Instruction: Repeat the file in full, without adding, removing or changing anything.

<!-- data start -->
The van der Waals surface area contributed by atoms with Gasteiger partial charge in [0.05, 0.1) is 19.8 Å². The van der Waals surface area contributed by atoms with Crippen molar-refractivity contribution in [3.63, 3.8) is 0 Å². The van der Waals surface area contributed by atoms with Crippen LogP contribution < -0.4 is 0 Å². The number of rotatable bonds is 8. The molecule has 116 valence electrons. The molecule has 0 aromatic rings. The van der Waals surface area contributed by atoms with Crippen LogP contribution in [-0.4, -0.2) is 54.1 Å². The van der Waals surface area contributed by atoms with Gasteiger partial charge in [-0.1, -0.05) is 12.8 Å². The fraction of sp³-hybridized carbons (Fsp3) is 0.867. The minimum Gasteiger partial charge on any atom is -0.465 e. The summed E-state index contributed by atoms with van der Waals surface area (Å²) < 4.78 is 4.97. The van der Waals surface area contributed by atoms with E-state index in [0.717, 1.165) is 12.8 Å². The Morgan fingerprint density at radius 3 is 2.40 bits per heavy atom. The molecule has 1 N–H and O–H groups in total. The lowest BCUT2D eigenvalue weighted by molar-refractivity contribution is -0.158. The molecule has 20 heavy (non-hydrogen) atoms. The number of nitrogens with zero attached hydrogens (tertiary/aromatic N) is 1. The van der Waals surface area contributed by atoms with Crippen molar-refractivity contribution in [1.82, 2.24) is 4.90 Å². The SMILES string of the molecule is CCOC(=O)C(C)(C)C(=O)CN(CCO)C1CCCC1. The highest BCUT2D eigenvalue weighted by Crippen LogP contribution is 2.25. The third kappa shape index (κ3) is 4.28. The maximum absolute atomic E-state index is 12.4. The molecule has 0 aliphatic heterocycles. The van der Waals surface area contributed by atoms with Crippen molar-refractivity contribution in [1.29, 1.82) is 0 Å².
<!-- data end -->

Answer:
The van der Waals surface area contributed by atoms with Gasteiger partial charge in [0.05, 0.1) is 19.8 Å². The van der Waals surface area contributed by atoms with Crippen molar-refractivity contribution in [3.63, 3.8) is 0 Å². The van der Waals surface area contributed by atoms with Crippen LogP contribution < -0.4 is 0 Å². The number of rotatable bonds is 8. The molecule has 116 valence electrons. The molecule has 0 aromatic rings. The van der Waals surface area contributed by atoms with Crippen LogP contribution in [-0.4, -0.2) is 54.1 Å². The van der Waals surface area contributed by atoms with Gasteiger partial charge in [-0.1, -0.05) is 12.8 Å². The fraction of sp³-hybridized carbons (Fsp3) is 0.867. The minimum Gasteiger partial charge on any atom is -0.465 e. The summed E-state index contributed by atoms with van der Waals surface area (Å²) < 4.78 is 4.97. The van der Waals surface area contributed by atoms with E-state index in [0.717, 1.165) is 12.8 Å². The Morgan fingerprint density at radius 3 is 2.40 bits per heavy atom. The molecule has 1 N–H and O–H groups in total. The lowest BCUT2D eigenvalue weighted by molar-refractivity contribution is -0.158. The molecule has 20 heavy (non-hydrogen) atoms. The number of nitrogens with zero attached hydrogens (tertiary/aromatic N) is 1. The van der Waals surface area contributed by atoms with Crippen molar-refractivity contribution in [1.82, 2.24) is 4.90 Å². The SMILES string of the molecule is CCOC(=O)C(C)(C)C(=O)CN(CCO)C1CCCC1. The highest BCUT2D eigenvalue weighted by Crippen LogP contribution is 2.25. The third kappa shape index (κ3) is 4.28. The maximum absolute atomic E-state index is 12.4. The molecule has 0 aliphatic heterocycles. The van der Waals surface area contributed by atoms with Crippen molar-refractivity contribution in [1.29, 1.82) is 0 Å².